Firefighters rescue man trapped in cement hopper for 2.5 hours

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Alameda County firefighters rescued a man stuck in a cement hopper for two-and a half hours Thursday evening. Firefighters responded to U.S. Pipe and Foundry at 1295 Whipple Road in Union City at around 4:00 p.m.

A worker told KTVU that a 27-year-old supervisor was looking into the silo when he lost his balance and fell inside. The man, identified by a co-worker only as Joelle, was reportedly stuck up to his waist in dry cement.

He was extracted by firefighters just after 6:30 p.m.

Alameda County Fire secured the worker with a harness to prevent him from sinking deeper into the cement. They also gave him oxygen during the ordeal. Crews drained product from the bottom of the hopper to alleviate the dry cement from around the man in what was called a confined space rescue.

Skyfox was over the situation and could see crews hosing the man off before he was taken away in an ambulance. A steady stream of emergency vehicles converged on the property to help the trapped worker.

"[The] supervisor was looking into the silo, checking on cement and fell in there and he's up to his chest in there," Manfred Schmidt," a U.S. Pipe employee told KTVU early on.

Rescue unit Captain Richard Riggs was among the first on the scene.

"Our biggest concern is to make sure he doesn't get crushed or engulfed with type of material we've seen it before with other trench calls. He can continue to sink in," Riggs said during the rescue effort.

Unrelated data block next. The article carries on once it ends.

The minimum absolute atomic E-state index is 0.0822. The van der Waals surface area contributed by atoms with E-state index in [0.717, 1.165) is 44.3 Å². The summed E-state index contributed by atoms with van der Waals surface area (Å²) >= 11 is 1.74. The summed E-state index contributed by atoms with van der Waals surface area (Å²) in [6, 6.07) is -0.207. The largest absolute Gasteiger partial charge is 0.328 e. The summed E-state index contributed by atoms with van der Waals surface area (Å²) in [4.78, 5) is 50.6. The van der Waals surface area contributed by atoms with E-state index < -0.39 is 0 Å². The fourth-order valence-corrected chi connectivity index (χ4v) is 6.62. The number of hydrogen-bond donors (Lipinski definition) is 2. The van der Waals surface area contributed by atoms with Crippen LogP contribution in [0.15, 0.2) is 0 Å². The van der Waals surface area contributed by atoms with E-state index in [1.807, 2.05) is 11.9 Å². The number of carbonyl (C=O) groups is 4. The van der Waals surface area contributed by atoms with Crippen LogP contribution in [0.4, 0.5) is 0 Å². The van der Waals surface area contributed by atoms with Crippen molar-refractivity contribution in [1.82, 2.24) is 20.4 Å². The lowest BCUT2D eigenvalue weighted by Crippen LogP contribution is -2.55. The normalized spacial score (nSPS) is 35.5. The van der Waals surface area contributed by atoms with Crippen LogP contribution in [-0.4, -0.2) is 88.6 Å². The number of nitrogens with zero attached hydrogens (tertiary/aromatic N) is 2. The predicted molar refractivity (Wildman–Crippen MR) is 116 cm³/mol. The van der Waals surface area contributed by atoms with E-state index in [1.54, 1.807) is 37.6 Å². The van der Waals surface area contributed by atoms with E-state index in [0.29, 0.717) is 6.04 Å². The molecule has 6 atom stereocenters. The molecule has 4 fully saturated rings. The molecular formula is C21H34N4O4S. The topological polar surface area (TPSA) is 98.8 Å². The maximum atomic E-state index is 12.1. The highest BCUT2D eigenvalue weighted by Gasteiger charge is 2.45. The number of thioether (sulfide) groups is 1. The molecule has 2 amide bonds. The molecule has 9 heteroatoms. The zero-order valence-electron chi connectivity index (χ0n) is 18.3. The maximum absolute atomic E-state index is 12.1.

Alameda County Fire was assisted by four engine companies, a ladder truck and hazardous response team.

The man continued to sink during the rescue, along with the oxygen, he was given water to keep him hydrated.

"These operations in a confined space pose respiratory challenges to the the rescuers with a technical response. 50 percent of casualties are usually rescuers in a confined space," said John Walsh a division chief.

"Those of you who have worked around cement, you open a bag, a big poof of dust, it's the same thing in a giant hopper with thousands of pounds of dry cement," said Riggs.

"We're happy that we can bring some closure to it and he's going to his success is our success," said Capt. Brian Ferreira with Alameda County Fire Department Special Operations Division.

A sign out front says the company had gone 15 days without an accident.

The victim, a 12-year employee who was promoted to supervisor within the last year, was recovering at the hospital. His condition was not immediately known. However, he was able to stand on his own two feet before being put inside an ambulance.

California Occupational Safety and Health Administration (Cal/OSHA) is investigating.